This is a "Torn and Restored" effect that I have featured in niv work for quite some time, and the method is based on the "Quadruple Torn and Restored Cigarette Paper," which can be found in my book, "Michael Skinner's Intimate Magic."
A wrapped straw is shown. The package is opened and the straw is discarded. The wrapper is now very openly torn up into small pieces and rolled up into a small ball. When the ball is unrolled, it is seen that the wrapper is fully restored.
Breaking this routine down to its basics, it is a version of Nate Leipzig's cigarette paper tear, "Tear-Up with a Twist," which can be found in the original "Stars of Magic" and in "Dai Vernon's Tribute to Nate Leipzig." Of course, there are differences in handling, and the built-in steal of the duplicate wrapper is interesting.
Some slight preparation is required. First of all, take the wrapped straw and carefully remove the straw from the wrapper by pushing the straw out of one end so that the wrapper is not torn. Throw the straw away. Now, flatten out the wrapper by pulling it firmly through the fingers. This flattens out the wrapper and removes most of the wrinkles. Now take a second wrapped straw and again, carefully, poke the straw out one end of the mapper, but this time do not remove it all the way, but only about an inch or so.
At this time, take the empty wrapper and, starting at one end of it, accordion-pleat it. These pleats should be very small, almost tiny, in fact. These pleats should be no wider than an eighth of an inch. Pleat the entire wrapper clear down to the other end. Now, twist this tiny bundle into a torpedo-shaped pellet.
Take the accordion-pleated pellet and insert it for about half its length into the open end of the partially wrapped straw. (See Photo 1) Work the wrapper back tip over the end of the straw so that the torpedo-shaped bundle is mostly covered. Even if the duplicate pellet shows a little bit, it won't matter because it is the same color as the wrapper, and they blend together.
Before the performance, place the prepared straw in the inside jacket pocket, or in the outside shirt pocket if no jacket is worn. If the straw is carried in an outside pocket, it should be closed end up so that the open end is not noticed.
When ready to perform, remove the wrapped straw and place it onto the table with the prepared end to the right. Show both hands empty and say, "Notice, I have no glue or preparation of any kind 011 my hands." Do not say, "See, my hands are empty." The audience can see this without it being said. Spread the fingers wide, starfish fashion, and show both sides front and back.
Pick tip the straw at the left end between the left thumb and first two fingers. Grasp the other end in the right hand. Push the wrapper down about an inch with the right hand so diat the pellet can be nipped by the right fingers. The left hand now pulls die wrapper completely off as the right hand holds onto the straw. The £ duplicate wrapper has now been loaded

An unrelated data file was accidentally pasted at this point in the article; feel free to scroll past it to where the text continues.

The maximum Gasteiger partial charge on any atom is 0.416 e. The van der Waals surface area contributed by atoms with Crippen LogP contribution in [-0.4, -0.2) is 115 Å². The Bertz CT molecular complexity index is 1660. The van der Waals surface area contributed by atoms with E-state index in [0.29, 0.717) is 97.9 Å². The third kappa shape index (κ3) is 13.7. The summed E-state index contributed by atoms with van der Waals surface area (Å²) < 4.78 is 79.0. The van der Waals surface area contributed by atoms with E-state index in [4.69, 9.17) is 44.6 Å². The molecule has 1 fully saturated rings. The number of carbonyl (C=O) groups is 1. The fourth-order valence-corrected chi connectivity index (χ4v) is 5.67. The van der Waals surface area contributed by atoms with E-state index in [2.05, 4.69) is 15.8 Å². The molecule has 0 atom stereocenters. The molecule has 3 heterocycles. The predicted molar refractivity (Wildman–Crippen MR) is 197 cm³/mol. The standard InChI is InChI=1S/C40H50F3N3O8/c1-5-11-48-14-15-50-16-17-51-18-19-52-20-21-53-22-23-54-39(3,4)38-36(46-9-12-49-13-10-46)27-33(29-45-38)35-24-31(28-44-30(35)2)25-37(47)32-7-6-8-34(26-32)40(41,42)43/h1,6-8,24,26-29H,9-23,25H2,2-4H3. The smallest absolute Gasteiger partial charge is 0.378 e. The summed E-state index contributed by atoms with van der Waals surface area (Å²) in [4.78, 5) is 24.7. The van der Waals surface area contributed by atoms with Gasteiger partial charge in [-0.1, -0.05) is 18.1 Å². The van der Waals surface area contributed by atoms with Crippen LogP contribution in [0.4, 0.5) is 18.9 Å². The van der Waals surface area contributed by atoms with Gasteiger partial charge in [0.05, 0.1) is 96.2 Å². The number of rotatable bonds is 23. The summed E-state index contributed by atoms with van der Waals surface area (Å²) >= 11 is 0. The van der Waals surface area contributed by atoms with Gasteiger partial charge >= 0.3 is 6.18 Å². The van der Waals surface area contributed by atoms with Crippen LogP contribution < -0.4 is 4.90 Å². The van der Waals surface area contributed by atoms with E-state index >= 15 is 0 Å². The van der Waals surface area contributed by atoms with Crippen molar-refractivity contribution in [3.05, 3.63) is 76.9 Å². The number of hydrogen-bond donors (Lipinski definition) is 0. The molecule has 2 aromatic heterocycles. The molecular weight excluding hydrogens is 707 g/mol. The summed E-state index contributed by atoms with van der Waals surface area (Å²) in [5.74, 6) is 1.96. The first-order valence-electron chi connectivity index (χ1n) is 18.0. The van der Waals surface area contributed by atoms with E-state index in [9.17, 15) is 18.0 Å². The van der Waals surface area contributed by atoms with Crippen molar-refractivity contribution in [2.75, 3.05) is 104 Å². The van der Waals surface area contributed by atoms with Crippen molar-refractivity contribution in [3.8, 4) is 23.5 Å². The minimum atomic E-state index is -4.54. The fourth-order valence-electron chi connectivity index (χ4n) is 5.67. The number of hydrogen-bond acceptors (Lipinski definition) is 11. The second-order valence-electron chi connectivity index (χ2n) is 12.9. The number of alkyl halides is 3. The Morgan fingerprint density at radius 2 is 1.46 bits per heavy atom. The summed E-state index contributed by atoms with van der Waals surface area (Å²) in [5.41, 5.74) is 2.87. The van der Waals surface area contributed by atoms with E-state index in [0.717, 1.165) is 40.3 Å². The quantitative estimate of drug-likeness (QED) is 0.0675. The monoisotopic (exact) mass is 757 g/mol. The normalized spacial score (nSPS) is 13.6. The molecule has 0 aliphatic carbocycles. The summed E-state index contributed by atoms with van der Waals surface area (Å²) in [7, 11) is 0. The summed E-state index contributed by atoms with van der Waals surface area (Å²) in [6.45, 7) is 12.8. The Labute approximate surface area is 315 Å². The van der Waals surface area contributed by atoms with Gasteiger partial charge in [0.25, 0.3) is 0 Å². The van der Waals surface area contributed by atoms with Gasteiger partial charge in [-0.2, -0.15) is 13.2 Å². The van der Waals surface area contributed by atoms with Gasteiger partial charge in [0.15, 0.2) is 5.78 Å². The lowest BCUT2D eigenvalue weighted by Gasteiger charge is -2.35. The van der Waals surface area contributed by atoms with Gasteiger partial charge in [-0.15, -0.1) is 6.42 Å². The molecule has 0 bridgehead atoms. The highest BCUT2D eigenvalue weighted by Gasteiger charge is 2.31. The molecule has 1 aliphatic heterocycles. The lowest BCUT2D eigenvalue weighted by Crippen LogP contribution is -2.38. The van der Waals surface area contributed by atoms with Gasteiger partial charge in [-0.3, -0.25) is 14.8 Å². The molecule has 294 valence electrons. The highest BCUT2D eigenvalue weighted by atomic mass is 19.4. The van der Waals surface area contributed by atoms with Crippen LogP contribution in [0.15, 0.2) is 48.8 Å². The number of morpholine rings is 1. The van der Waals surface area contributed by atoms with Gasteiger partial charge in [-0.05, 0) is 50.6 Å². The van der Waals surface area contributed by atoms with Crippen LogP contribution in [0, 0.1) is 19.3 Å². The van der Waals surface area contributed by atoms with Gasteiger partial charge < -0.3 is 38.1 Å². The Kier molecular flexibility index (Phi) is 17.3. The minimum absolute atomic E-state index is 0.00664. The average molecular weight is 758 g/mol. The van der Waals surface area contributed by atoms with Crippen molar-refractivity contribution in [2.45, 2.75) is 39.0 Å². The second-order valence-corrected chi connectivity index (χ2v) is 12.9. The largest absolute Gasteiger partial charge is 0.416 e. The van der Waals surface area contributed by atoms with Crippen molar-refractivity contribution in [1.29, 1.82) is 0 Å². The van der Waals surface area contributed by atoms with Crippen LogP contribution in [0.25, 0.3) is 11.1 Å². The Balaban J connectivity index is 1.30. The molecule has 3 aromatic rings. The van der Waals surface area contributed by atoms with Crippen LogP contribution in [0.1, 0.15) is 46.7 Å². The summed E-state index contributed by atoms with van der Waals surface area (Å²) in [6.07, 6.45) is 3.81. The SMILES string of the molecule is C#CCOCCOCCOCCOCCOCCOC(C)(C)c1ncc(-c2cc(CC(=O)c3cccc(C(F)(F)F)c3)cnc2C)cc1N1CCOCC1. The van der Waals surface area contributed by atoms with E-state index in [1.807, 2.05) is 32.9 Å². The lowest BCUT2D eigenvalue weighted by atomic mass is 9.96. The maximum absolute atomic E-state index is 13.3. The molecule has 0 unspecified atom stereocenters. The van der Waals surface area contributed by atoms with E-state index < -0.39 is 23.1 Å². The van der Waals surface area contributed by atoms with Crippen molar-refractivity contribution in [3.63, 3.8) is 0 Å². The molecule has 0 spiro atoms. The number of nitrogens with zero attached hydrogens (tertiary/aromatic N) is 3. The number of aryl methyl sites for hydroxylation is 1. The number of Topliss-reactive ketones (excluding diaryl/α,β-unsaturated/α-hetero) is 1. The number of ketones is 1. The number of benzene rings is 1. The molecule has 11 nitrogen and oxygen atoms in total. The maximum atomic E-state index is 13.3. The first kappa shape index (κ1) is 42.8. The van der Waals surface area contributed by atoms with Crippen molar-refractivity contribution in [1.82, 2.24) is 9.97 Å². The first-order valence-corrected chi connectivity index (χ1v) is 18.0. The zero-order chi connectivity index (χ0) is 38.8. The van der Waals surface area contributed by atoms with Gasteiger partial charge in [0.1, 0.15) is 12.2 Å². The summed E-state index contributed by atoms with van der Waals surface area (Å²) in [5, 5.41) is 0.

0 into the empty right hand without
1 arousing any suspicion.
2 Retain die wrapper in the left hand and place the straw aside on the table off to the right. Flatten the wrapper out between both hands. The pellet is nipped between the forefinger and middle finger of the right hand. (See Photo 2)
The technique that is used to tear and restore the wrapper is basically the same as that used in Leipzig's "Tear-up with a Twist." Hold the straw wrapper between the thumbs and fingers of both hands, with the fingers on the side of the wrapper toward the audience and pointing down to the table.
Tear the wrapper in half. Show the pieces apart. Gesture with the left hand piece and say, "The left side"; gesture with the right hand pieces and say, "The right side." Put the pieces together and tear them a second time, repeating the gestures and saying, "Left side, right side." Put the pieces together and repeat the procedure a third time. In all, the wrapper is torn three times.
Hold the pieces together, pause for a second, and say, "By the way, did you hear abotit the guy who lost his left side? He's all right now." This gets a smile or a groan. It always gets some reaction. I don't care, because it gives me the necessary time to roll up the torn pieces and to add the torpedo pellet to the bottom of them, between the right thumb and first two fingers.
lorn and Restored Soda Straw Wrapper
The Leipzig switch of the two pellets is now performed. The two pellets are held together between the right thumb and first two fingers with the torn pieces above the untorn piece. The left thumb and forefinger come over to the pellets. The right fingers rotate slightly counter-clockwise as the left fingers rotate clockwise. This indetectably turns the entire bundle
over, bringing the whole wrapper to the top. (See Photos 3 and 4)
Squeeze the pieces together and clip the torn ones between the first two fingers of the right hand. Slowly, with the left thumb and first two fingers, pull the accordion-pleated wrapper open. (Photo 5) This always gets quite a gasp of surprise as it opens restored. Stretch the wrapper out between both hands.
Smooth out the wrapper between fjgj both hands and take it at one end between the left thumb and forefin- HiffiMrfl 1 ger. The right hand now picks up the straw that was previously set aside. Return it to the pocket that it was originally taken from, and say, "I'll use this later." At the same time, the torn pieces are dumped into the pocket. Then, of course, 1 use the straw later, either as the stick for the "Ringon St ick" routine, or as the wand in an "impromptu Cups and Balls" routine using coffee cups and either olives or cherries for the balls.
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